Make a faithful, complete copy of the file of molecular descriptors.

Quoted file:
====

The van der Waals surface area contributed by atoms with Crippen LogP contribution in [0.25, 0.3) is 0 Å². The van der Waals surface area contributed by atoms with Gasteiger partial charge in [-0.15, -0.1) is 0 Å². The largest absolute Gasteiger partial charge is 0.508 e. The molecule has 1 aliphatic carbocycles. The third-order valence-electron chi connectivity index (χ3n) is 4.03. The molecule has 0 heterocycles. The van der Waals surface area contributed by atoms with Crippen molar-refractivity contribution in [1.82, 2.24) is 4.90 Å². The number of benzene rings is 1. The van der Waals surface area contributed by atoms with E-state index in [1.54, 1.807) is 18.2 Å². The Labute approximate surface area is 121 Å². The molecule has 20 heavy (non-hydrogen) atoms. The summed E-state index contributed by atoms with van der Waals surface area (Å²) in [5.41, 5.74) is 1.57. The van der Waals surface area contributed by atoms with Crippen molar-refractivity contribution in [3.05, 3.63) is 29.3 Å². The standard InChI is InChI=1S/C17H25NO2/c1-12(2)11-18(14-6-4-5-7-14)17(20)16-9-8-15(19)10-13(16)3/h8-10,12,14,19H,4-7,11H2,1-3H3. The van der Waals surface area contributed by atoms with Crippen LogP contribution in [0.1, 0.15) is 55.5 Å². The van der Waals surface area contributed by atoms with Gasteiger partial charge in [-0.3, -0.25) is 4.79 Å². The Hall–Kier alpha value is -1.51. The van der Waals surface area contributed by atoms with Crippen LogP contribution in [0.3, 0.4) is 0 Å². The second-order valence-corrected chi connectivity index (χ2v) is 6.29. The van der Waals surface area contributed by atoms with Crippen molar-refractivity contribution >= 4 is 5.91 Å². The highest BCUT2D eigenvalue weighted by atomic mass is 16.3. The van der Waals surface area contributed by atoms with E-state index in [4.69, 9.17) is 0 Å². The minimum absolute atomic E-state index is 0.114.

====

The van der Waals surface area contributed by atoms with Crippen LogP contribution in [0.25, 0.3) is 0 Å². The van der Waals surface area contributed by atoms with Gasteiger partial charge in [-0.15, -0.1) is 0 Å². The largest absolute Gasteiger partial charge is 0.508 e. The molecule has 1 aliphatic carbocycles. The third-order valence-electron chi connectivity index (χ3n) is 4.03. The molecule has 0 heterocycles. The van der Waals surface area contributed by atoms with Crippen molar-refractivity contribution in [1.82, 2.24) is 4.90 Å². The number of benzene rings is 1. The van der Waals surface area contributed by atoms with E-state index in [1.54, 1.807) is 18.2 Å². The Labute approximate surface area is 121 Å². The molecule has 20 heavy (non-hydrogen) atoms. The summed E-state index contributed by atoms with van der Waals surface area (Å²) in [5.41, 5.74) is 1.57. The van der Waals surface area contributed by atoms with Crippen molar-refractivity contribution in [3.05, 3.63) is 29.3 Å². The standard InChI is InChI=1S/C17H25NO2/c1-12(2)11-18(14-6-4-5-7-14)17(20)16-9-8-15(19)10-13(16)3/h8-10,12,14,19H,4-7,11H2,1-3H3. The van der Waals surface area contributed by atoms with Crippen LogP contribution in [0.1, 0.15) is 55.5 Å². The van der Waals surface area contributed by atoms with Gasteiger partial charge in [-0.3, -0.25) is 4.79 Å². The Hall–Kier alpha value is -1.51. The van der Waals surface area contributed by atoms with Crippen LogP contribution in [0.3, 0.4) is 0 Å². The second-order valence-corrected chi connectivity index (χ2v) is 6.29. The van der Waals surface area contributed by atoms with Crippen molar-refractivity contribution >= 4 is 5.91 Å². The highest BCUT2D eigenvalue weighted by atomic mass is 16.3. The van der Waals surface area contributed by atoms with E-state index in [4.69, 9.17) is 0 Å². The minimum absolute atomic E-state index is 0.114.